The project specifies as its motivation the the lack either user anonymity or long-term data permanents in existing peer-to-peer network systems such as BitTorrent. It lists as advantages for their system: 1. A newly arriving peer can still download files even if all other peers have long disconnected 2. A peer does not need to know about the existence of other peers 3. A tracker does not need multiple peers in order to enforce tit-for-tat policies.
The first two points seem reasonable to discuss from current information, although the third point is a little more unclear as the final paper has not been published. In BitTorrent, tit-for-tat is a method that peers employ to prevent freeloading. If a client notices that a peer is not returning desired data at the same rate as the client is providing the peer with requested data, it will throttle or terminate the connection. Some trackers may also implement fairness logic based upon reported upload counts, but this is often open to manipulation.
Metcalfe's Law indicates that a network's value increases with its size, and this holds true for peer-to-peer networks as they rely on connected nodes to transfer data. A peer-to-peer network with only one node is pointless as the node either has the data it wants--in which case it can't give the data to anyone--or it needs data, and has no source from which to retrieve it.
Technically, the project is inefficient, and relies on untrusted third parties to maintain stored data despite having no incentive to do so (in some sense this is also a social problem, as the third parties have incentives to not preserve data). If the tracker is the only system that is omniscient, it also becomes a single source of failure, as if it goes down connecting clients can no longer find parts of a file, nor store new parts. If this information is shareable by a peer-to-peer model, the project claims won't hold in this use case, but the system may continue to be usable if concurrency issues can be resolved. This is in itself could be a difficult prospect, and the project web site leads me to believe that this case was not addressed.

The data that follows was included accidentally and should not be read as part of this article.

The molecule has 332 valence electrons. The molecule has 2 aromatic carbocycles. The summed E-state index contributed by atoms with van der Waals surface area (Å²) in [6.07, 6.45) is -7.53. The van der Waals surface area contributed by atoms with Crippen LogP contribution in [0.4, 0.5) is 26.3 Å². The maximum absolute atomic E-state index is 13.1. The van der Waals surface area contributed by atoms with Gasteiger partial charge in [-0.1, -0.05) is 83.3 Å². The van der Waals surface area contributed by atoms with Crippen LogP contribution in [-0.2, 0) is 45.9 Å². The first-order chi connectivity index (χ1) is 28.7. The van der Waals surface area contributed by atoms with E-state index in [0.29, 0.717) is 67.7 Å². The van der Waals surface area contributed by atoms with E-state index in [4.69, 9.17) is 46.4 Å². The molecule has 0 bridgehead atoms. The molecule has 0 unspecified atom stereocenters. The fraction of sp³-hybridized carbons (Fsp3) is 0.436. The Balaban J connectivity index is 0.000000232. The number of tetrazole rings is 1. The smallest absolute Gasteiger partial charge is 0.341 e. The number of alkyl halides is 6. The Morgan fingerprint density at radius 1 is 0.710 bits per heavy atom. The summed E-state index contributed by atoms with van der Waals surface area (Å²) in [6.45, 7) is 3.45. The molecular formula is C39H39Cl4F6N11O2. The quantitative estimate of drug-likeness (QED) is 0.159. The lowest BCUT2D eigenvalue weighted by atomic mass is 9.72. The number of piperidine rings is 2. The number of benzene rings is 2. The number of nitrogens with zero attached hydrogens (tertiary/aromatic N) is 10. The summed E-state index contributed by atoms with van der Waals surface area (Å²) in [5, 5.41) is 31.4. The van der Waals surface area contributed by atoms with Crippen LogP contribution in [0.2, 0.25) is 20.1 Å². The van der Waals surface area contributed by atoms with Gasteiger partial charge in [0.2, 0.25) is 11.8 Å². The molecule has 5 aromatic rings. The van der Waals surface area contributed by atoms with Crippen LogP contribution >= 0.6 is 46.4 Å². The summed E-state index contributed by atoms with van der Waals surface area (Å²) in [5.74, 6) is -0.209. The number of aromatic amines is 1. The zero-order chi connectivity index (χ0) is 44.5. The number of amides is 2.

Socially, the project is repulsive. Back before the modern web, before even the word "spam" was associated with electronic mail, FTP dumping was a prevalent scourge. Users would find anonymous FTP servers that allowed public uploads and downloads for a specified purpose, and use them to transfer unrelated files. Graffiti does the same thing, encoded as ASCII text, and spread across wiki pages. It interferes with existing communities, and unlike deleting a file on an FTP server, the records, space used, and inconvenience caused can persist even after the page is "deleted". Amazingly, the project went back through all the sites it hijacked and "deleted" its content--by creating another revision, which contained just a brief message without any data. The content--in one page I saw, this was a little under 100KB--is still recorded in the database as the previous revision.